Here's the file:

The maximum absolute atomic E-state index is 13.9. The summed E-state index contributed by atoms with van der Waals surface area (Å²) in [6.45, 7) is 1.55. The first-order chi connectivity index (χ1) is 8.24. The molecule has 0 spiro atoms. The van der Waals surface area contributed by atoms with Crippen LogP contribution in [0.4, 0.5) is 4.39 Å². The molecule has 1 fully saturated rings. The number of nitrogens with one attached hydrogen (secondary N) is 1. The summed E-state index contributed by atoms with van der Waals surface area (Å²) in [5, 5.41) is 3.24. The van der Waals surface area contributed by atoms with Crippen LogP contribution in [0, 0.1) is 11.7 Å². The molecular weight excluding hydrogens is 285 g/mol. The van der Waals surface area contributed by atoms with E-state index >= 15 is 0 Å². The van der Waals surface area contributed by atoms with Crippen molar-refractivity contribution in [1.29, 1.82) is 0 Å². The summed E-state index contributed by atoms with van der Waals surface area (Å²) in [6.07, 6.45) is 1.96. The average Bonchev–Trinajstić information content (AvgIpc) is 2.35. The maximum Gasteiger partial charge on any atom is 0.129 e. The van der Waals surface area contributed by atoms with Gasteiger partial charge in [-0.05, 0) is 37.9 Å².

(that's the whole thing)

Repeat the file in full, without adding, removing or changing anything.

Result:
The maximum absolute atomic E-state index is 13.9. The summed E-state index contributed by atoms with van der Waals surface area (Å²) in [6.45, 7) is 1.55. The first-order chi connectivity index (χ1) is 8.24. The molecule has 0 spiro atoms. The van der Waals surface area contributed by atoms with Crippen LogP contribution in [0.4, 0.5) is 4.39 Å². The molecule has 1 fully saturated rings. The number of nitrogens with one attached hydrogen (secondary N) is 1. The summed E-state index contributed by atoms with van der Waals surface area (Å²) in [5, 5.41) is 3.24. The van der Waals surface area contributed by atoms with Crippen LogP contribution in [0, 0.1) is 11.7 Å². The molecular weight excluding hydrogens is 285 g/mol. The van der Waals surface area contributed by atoms with E-state index >= 15 is 0 Å². The van der Waals surface area contributed by atoms with Crippen molar-refractivity contribution in [1.29, 1.82) is 0 Å². The summed E-state index contributed by atoms with van der Waals surface area (Å²) in [6.07, 6.45) is 1.96. The average Bonchev–Trinajstić information content (AvgIpc) is 2.35. The maximum Gasteiger partial charge on any atom is 0.129 e. The van der Waals surface area contributed by atoms with Gasteiger partial charge in [-0.05, 0) is 37.9 Å².